The unbearable cleverness of algorithmic citizenship

Costica Dumbrava | 14 March 2018

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Adam: Did you watch the news?

Eve: Oh! Poor children…

Adam: Imagine, all three of them had genetic mutations that would have prevented them from living worthy lives.

Eve: Lucky fat guy!

Adam: Well, good that the trolley was connected to the Central Unit. Who else would have been able to tell?

Eve: Still, poor children!

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Citizenship Forecast: Partly Cloudy with Chances of Algorithms

Costica Dumbrava |Contribution to GLOBALCIT Forum: Cloud Communities: The Dawn of Global Citizenship? | 2 March 2018
cyber_aTechnologies such as Blockchain could allow people to create virtual communities based on shared interests and sustained by instantaneous consent, beyond the reach of nosy governments and regardless of national borders. By widening access to rights, expanding political voice and creating more secure and diverse identities, digital citizenship could address current challenges related to the imperfect attribution of status and rights (statelessness, disenfranchisement), widespread political apathy among citizens and artificial divisions created by national borders. To paraphrase the text of a famous cartoon: ‘on the Internet nobody knows you are a foreigner’.  Continue reading

European information systems in the area of justice and home affairs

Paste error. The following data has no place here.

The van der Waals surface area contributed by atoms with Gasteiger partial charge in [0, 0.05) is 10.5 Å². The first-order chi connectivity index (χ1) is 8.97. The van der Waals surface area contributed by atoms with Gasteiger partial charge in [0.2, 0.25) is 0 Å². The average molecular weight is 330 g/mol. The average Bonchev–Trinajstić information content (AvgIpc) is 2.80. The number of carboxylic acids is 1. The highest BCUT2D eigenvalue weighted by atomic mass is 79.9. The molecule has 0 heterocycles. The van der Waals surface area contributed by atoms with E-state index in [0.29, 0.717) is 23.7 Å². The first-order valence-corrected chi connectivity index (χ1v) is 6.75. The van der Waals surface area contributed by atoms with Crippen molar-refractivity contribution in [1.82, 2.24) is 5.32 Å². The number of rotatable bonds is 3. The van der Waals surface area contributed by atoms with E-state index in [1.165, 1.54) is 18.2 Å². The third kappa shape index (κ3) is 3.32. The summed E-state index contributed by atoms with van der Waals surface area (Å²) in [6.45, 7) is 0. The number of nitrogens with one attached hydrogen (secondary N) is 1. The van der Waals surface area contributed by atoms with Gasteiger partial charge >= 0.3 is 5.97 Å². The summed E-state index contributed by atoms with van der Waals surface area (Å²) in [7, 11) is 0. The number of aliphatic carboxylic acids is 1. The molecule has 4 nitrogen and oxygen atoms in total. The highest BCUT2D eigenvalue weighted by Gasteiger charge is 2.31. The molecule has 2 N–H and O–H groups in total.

Costica Dumbrava |Published in: European information systems in the area of justice and home affairs,  European Parliamentary Research Service (EPRS)

cyber_aHigh levels of irregular migration and the increase in transnational terrorist activities have pushed the EU to take concerted measures to strengthen its external borders and to enhance internal security. The revision and development of information systems for border management and law enforcement has been a key aspect of this response. Continue reading

Imagined genetic membership

Costica Dumbrava|Published in: Citizenship and Technology, Oxford Handbook of Citizenship

windows-787486_960_720The genetic revolution triggered by the discovery of deoxyribonucleic acid (DNA) and bolstered by the recent mapping of all human genes (the Human Genome Project) has raised hopes about treating diseases, improving life, and even defeating death. However, the rapid development of genetic technologies also prompted concerns about the ‘geneticization’ of social life,[1] as human behaviour and social interactions are increasingly viewed through the lens of genetics. The worry is that population genomics studies will contribute to legitimizing and ‘naturalizing’ inequality and to the designation of new vulnerable groups based on arbitrary patterns and statistical correlations.[2] Continue reading

Ethnic un-mixing in Eastern Europe?


Costica Dumbrava | Published in Introduction: Citizenship in Post-communist Eastern Europe, Central and Eastern European Migration Review

pexels-photo-262488After 1990 most Eastern European countries acted as ‘nationalising states’ (Brubaker 1996), seeking to secure the control of the core ethnic majority over state institutions and over the official definition of the nation. Citizenship policies have been used to ensure the unity of the nation within and across state borders (Pogonyi, Kovács and Körtvélyesi 2010). Whereas the explicit exclusion from citizenship based on ethnic grounds was prohibited by international norms, which most of these countries were forced to accept as a condition for European and transatlantic integration, indirect exclusion based on seemingly legitimate grounds was still possible. For example, Estonia and Latvia effectively denaturalised large proportions of their populations by reinstating their pre-Soviet citizenship laws and thus excluding from citizenship all Soviet-era immigrants and their descendants (Gelazis 2000). Continue reading

Welcome to E-stonia! E-residence and Citizenship in an Electronic Republic

Costica Dumbrava | Published in: EUDO Citizenship Blog, European University Institute